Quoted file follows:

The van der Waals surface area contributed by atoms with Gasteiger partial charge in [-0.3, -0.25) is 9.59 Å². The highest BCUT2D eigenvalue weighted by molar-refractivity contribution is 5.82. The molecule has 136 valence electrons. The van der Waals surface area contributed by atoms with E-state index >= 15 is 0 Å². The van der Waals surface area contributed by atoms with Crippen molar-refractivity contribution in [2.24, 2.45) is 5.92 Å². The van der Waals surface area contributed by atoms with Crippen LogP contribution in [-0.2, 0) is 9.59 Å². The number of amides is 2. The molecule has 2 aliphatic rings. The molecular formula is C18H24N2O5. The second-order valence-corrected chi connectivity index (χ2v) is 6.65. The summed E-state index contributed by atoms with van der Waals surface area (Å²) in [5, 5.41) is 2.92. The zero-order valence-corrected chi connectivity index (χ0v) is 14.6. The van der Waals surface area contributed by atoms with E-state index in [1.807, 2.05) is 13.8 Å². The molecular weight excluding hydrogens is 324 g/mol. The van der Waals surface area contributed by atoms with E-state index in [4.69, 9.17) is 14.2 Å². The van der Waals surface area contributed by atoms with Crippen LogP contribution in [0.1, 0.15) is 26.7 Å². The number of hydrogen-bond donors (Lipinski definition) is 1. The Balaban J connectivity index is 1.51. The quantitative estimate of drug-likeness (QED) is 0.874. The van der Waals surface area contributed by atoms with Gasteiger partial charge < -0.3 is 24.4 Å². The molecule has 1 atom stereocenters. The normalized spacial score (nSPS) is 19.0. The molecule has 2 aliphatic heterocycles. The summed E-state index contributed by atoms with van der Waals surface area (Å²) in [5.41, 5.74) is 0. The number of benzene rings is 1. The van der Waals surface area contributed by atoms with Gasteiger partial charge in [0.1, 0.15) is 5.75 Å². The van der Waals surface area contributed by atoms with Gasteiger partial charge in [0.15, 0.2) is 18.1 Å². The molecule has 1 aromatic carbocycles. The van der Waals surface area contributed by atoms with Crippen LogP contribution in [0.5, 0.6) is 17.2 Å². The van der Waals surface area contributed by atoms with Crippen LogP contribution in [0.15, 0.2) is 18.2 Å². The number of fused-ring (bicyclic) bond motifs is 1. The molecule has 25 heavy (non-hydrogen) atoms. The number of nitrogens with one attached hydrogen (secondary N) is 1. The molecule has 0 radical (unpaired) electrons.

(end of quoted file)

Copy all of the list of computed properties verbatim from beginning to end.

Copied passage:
The van der Waals surface area contributed by atoms with Gasteiger partial charge in [-0.3, -0.25) is 9.59 Å². The highest BCUT2D eigenvalue weighted by molar-refractivity contribution is 5.82. The molecule has 136 valence electrons. The van der Waals surface area contributed by atoms with E-state index >= 15 is 0 Å². The van der Waals surface area contributed by atoms with Crippen molar-refractivity contribution in [2.24, 2.45) is 5.92 Å². The van der Waals surface area contributed by atoms with Crippen LogP contribution in [-0.2, 0) is 9.59 Å². The number of amides is 2. The molecule has 2 aliphatic rings. The molecular formula is C18H24N2O5. The second-order valence-corrected chi connectivity index (χ2v) is 6.65. The summed E-state index contributed by atoms with van der Waals surface area (Å²) in [5, 5.41) is 2.92. The zero-order valence-corrected chi connectivity index (χ0v) is 14.6. The van der Waals surface area contributed by atoms with E-state index in [1.807, 2.05) is 13.8 Å². The molecular weight excluding hydrogens is 324 g/mol. The van der Waals surface area contributed by atoms with E-state index in [4.69, 9.17) is 14.2 Å². The van der Waals surface area contributed by atoms with Crippen LogP contribution in [0.1, 0.15) is 26.7 Å². The number of hydrogen-bond donors (Lipinski definition) is 1. The Balaban J connectivity index is 1.51. The quantitative estimate of drug-likeness (QED) is 0.874. The van der Waals surface area contributed by atoms with Gasteiger partial charge < -0.3 is 24.4 Å². The molecule has 1 atom stereocenters. The normalized spacial score (nSPS) is 19.0. The molecule has 2 aliphatic heterocycles. The summed E-state index contributed by atoms with van der Waals surface area (Å²) in [5.41, 5.74) is 0. The number of benzene rings is 1. The van der Waals surface area contributed by atoms with Gasteiger partial charge in [0.1, 0.15) is 5.75 Å². The van der Waals surface area contributed by atoms with Gasteiger partial charge in [0.15, 0.2) is 18.1 Å². The molecule has 1 aromatic carbocycles. The van der Waals surface area contributed by atoms with Crippen LogP contribution in [0.5, 0.6) is 17.2 Å². The van der Waals surface area contributed by atoms with Crippen LogP contribution in [0.15, 0.2) is 18.2 Å². The number of fused-ring (bicyclic) bond motifs is 1. The molecule has 25 heavy (non-hydrogen) atoms. The number of nitrogens with one attached hydrogen (secondary N) is 1. The molecule has 0 radical (unpaired) electrons.